Marcus Aurelius’s primer to Stoicism is good. Like really, really good. Somewhere between philosophy and psychology, Meditations is a recommendation to a lifestyle of productivity and internal peace. I’ll give you an example of one my favorite quotes:
“How much trouble he avoids who does not look to see what his neighbor says or does or thinks, but only to what he does himself, that it may be just and pure; or as Agathon says, look not round at the depraved morals of others, but run straight along the line without deviating from it.” (Book IV)
What Aurelius prescribes, is more than quant aphorisms that are all too common to self-help books today. He advocates for a personal sense of tranquility, independent of the chaotic nature of the world around us.
Moreover, the style of writing is deeply personal, humanized by the fact that these pieces were never intended to be compiled and shared for others. They were written in his personal reflection, titled “To Himself” between “intervals of Battle [after his] return to the Danube with his son” (Introduction).
“In the morning, when you rise unwillingly, let this thought be present: I am rising to the work of a human being. Why then am I dissatisfied if I am going to do the things for which I exist and for which I was brought into the world? Or have I been made for this, to lie under the blankets and keep myself warm? But this is more pleasant.” (Book V)
I can really get behind the idea of philosophy when it attempts to detail the smallest parts of life like this: waking up in the morning. Where I’ve made brief forays into other philosophies, the writing is heavy, it racks my mind with the necessity for heavy concentration and an inability to enjoy the piece. (Interesting link on rack vs. wrack etymology) Perhaps these are the musings of an amateur, but I do really feel closer to the author when the problem he outlines – thousands of years ago – is a problem that I share now, in the present. I feel incredibly lucky to be able to share the inner thoughts of such a introspective character.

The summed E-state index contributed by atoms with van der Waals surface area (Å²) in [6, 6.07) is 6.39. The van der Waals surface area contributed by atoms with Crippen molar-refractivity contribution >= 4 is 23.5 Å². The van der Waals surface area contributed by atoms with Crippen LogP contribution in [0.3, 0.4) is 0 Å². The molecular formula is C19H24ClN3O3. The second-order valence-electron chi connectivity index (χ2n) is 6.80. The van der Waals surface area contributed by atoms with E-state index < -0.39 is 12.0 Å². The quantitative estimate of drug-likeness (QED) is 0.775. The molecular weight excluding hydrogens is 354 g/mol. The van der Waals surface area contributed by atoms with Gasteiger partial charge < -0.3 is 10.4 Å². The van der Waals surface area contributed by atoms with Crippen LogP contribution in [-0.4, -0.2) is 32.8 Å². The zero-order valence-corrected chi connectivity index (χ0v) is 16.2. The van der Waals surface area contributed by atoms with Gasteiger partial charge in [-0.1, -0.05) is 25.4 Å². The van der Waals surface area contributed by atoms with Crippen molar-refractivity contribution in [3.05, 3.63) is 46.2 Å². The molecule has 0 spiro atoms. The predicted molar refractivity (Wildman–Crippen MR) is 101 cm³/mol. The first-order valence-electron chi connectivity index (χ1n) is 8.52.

Ironically, even though he was known best for persecution of Christians, his writing takes on a sense of gravity that feels deeply intimate with religion, if not Christianity itself. While I do not make any claims as to understanding his intentions in his actions as emperor, (I believe that task is better left to historians) perhaps the two share a commonality in lifestyle. The writing feels intuitively profound, but I will reserve judgment as I continue to go through the book.
The copy I’m reading is the Dover Thrift edition (Amazon Link), which I got for $1 (actually though!) and shipping was covered by Amazon Prime. It’s a great read so far, (disclaimer: I haven’t finished it yet because of studies!) but I look forward to finishing the book in bits and pieces as I get through the rest of the year.